Becoming a Knight

Knighthood training began when a boy was only eight or nine years old. The boy practiced archery, fencing, and horsemanship and other skills that were necessary to be a fighter.

When the boy turned fifteen he went to the castle of a friend or relative to begin his formal training as a page. The older knight taught him battle techniques, how to care for horses, hunting and falconry, and gentlemanly behavior.

At the age of eighteen the page became a squire. He was allowed to wear silver spurs and go into combat with the knight who had trained him. The squire served as a bodyguard and carried the master's armor and shield. The squire had to prove himself worthy before he was officially made a knight. Some squires never became knights.

  At age 21 many squires entered knighthood. They did so in a simple ceremony. In the ceremony the squire knelt before his lord. The lord tapped him on the shoulder with the blade of his sword and said, "I dub thee knight."

The knight received a number of gifts after knighthood including a pair of golden spurs which only knights were allowed to wear.

The Suit of Armor

Until the fourteenth century the protective armor was chain mail. Chain mail was made from about 250,000 separate pieces of steel. These pieces were shaped into rings and sewn onto a leather jacket called a jerkin.

After the invention of the longbow, the armor became heavier and thicker. This eventually developed into full plate armor. Full plate armor was very expensive. Only the wealthy knight could afford to buy it. The armor was so complicated that it took two men to dress a knight. The armor was so heavy that knights had a difficult time moving in it. Some even died from suffocation or exhaustion due to the heavy armor.


helmet a head covering
visor movable part of the helmet that covered the eyes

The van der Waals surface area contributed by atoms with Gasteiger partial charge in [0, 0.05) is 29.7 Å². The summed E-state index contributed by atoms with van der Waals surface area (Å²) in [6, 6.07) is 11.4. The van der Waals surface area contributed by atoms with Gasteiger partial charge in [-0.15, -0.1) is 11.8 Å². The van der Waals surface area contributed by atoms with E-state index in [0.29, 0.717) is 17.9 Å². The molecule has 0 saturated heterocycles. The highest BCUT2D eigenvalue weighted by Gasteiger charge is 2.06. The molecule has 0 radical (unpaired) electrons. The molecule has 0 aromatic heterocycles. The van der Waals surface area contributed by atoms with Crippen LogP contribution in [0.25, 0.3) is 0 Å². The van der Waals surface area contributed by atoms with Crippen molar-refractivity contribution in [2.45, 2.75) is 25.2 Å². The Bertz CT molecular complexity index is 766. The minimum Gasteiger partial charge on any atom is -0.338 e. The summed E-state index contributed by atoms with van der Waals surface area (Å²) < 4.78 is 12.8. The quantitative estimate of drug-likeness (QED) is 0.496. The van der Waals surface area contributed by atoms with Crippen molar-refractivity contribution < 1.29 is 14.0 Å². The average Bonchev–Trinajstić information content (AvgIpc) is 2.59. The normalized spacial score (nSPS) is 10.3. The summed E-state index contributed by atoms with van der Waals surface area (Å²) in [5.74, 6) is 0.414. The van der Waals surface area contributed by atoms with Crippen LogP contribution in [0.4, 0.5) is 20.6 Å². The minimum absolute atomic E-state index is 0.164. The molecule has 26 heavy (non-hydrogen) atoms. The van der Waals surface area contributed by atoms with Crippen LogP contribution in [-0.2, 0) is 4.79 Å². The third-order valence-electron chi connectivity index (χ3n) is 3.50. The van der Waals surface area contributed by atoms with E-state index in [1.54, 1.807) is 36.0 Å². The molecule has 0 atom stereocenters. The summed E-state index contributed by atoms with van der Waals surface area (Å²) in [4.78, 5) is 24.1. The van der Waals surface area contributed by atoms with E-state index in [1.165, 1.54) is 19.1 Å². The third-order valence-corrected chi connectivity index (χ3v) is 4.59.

gorget a collar of metal that protected the throat
shoulder piece metal that covered the shoulders
cuirass breast plate
brassard arm protector
elbow piece metal covering the knee and elbows and allowing for movement of the leg
tasset overlapping plates that form a short skirt around the hips
gauntlet a glove
coat of mail(chain mail) net made of metal rings worn under the armor 
cuisse a metal thigh covering 
greave metal from the ankle to the knee
sabaton foot covering



A number of different weapons were used to attack a castle. All of these were used to break through the armor of a knight or the wall of the castle.

Weapons Used on Castles

battering ram and bore  The battering ram was a huge tree trunk with a head of iron which hung by chains from a tower. The log was pulled back and then released so that it would swing forward and beat down the castle walls. Sometimes a pointed log was placed on the chains. This was called a bore. It was used to open a hole in a wall instead of knocking it down.
ballista The ballista was a giant crossbow on a platform used to throw stones and balls of fire. 
catapult  The catapult was like a giant slingshot and was used to hurl javelin like shafts. 

The belfry was a wooden tower with scaffolding. It was covered with wet hides to protect it from fire. Soldiers used the belfry to climb to the top of the castle wall. 

Knights and foot soldiers fought one-on-one. Knights fought in a suit of heavy armor while the foot soldier wore little protection. They used a variety of weapons including the ones below.

The Soldier's Weapons

lance spear carried by knights on horseback
long bow and arrow weapon used by foot soldiers
mace a club made of a ball with spikes attached to a wooden handle and carried by foot soldiers
dagger  a short, double-edged knife
battle axe a long handled axe
crossbow and arrow a compact bow and arrow carried by foot soldiers
sword  a heavy, double-edged steel long, knife-like weapon
scabbard  a cover or shield for a sword
halberd  a combination battle axe and lance
bludgeon a club with the ball attached to the club by a chain
hawk's beak  a short halberd used to pierce mail